As for Vertseeg, he would bring something, no doubt. But Burke made a splash in obtaining him in the first place, and I'm guessing he wants Versteeg around for when the team does became a legitimate contender- as a third-line all-purpose winger.

  5. I like going where no fan has gone before regarding who can be traded. My son suggested that the only big time centre out there that the Leafs could realistically deal for is Spezza.

    Give Murray a cheap young puck moving D man, Gunnerson, a young talented centre he can plug in and sell as a #2, Bozak, and a guy that he was drooling over at the draft, Kadri. Spezza is a big ticket in his prime more than a point a game guy. They don't come on the market often, Murray tried to move him last year. He needs to do something soon or he's fired.

    The idea of trading Kessel has to be looked at. LA is a great young team that thinks that they are one bigtime scoring winger away from winning it all. Thus all the Richards to the Kings rumours. Kessel makes a lot more sense for them. Younger, more of a scoring winger, cheaper, tied up for a few years. Don't underestimate the fact that he is an American going into that market.

    Offer up Kessel and start by asking high. I would say Schenn (who is in the minors) Simmonds and their 1st pick. It's a good place to start.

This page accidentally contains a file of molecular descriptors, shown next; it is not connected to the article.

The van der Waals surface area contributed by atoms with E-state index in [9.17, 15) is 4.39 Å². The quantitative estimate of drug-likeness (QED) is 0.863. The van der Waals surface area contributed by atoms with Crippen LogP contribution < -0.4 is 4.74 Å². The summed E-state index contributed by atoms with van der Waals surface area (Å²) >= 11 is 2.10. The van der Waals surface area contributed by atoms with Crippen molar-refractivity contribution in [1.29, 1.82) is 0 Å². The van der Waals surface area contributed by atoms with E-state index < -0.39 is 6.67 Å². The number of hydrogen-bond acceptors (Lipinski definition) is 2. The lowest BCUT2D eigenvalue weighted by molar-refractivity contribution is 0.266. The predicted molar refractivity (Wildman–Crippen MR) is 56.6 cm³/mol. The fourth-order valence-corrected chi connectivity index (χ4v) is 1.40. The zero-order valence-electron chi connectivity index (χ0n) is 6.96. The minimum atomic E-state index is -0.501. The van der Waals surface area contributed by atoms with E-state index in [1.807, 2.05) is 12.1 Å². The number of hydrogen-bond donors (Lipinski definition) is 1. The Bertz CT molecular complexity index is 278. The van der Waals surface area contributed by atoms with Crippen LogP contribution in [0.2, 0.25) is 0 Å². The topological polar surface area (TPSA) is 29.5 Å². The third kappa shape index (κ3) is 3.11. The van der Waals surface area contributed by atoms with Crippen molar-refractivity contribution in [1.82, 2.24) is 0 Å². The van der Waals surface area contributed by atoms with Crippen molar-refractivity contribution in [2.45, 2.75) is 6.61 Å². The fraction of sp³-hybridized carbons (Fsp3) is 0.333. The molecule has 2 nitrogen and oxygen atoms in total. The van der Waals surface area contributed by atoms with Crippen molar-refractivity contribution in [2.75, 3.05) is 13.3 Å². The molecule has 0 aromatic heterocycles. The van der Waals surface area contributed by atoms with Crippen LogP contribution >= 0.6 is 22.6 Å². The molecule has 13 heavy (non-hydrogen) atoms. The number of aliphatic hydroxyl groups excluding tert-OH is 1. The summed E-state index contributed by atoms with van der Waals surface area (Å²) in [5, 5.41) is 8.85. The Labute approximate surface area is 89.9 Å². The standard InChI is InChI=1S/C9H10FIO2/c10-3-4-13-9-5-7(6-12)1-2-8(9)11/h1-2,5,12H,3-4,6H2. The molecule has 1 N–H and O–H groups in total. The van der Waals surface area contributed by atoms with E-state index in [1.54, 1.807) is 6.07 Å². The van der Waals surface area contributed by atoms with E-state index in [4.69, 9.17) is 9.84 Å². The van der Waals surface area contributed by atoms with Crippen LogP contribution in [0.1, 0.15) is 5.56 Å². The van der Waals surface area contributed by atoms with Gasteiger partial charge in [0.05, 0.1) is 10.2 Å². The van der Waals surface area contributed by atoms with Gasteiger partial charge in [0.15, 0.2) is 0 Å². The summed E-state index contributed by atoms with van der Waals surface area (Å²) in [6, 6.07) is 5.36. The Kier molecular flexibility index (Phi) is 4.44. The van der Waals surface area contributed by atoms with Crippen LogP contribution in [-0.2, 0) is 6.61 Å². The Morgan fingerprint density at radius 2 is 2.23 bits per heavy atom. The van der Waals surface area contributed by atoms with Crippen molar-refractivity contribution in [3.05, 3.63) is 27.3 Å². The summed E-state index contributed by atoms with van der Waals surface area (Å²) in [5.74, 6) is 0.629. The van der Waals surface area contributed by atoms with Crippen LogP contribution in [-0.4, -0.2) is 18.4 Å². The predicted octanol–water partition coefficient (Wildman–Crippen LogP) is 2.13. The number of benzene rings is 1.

Do both deals, we could have our allstar centre, and a young centre who can play the 3 slot now, and has the tools to move up as he develops. Skills, toughness, and character. Like his brother,a very very good hockey player.

    Do you want more of the same, or do you want a 27 year old young point a game centre, a still junior eligible centre who was rated and drafted higher than Kadri, with a combo of a young gritty power forward and picks as well.

    This for Kessel, Kadri, and a good young Dman that we already can replace, and Bozak who doesn't make this team with Spezza and Schenn coming in as #1 and #3 with Grabbo having earned the #2

    I think those deals are there to be made. I hope Burke is man enough to trade guys he drafted/traded for to make it happen.

  6. You're absolutely right that Spezza was available. Is he still, I wonder? The Sens are looking to made deals and get better, and perhaps change the chemistry on the team. While I like the thinking behind this one, my problem is giving up three assets for one, when I'm not sure Spezza is a guy who will lead a team in the playoffs when things are tough and you have to go to the net.

    Kessel is a big fish, and as we all know, cost the Leafs a ton. So Burke would have to get a lot in return. Again, it's a very interesting idea. Simmonds would bring a physical presence and young Schenn seems to have a lot of skill and grit.

    Burke hasn't been afraid to make big-time deals, so who knows?

    Great post.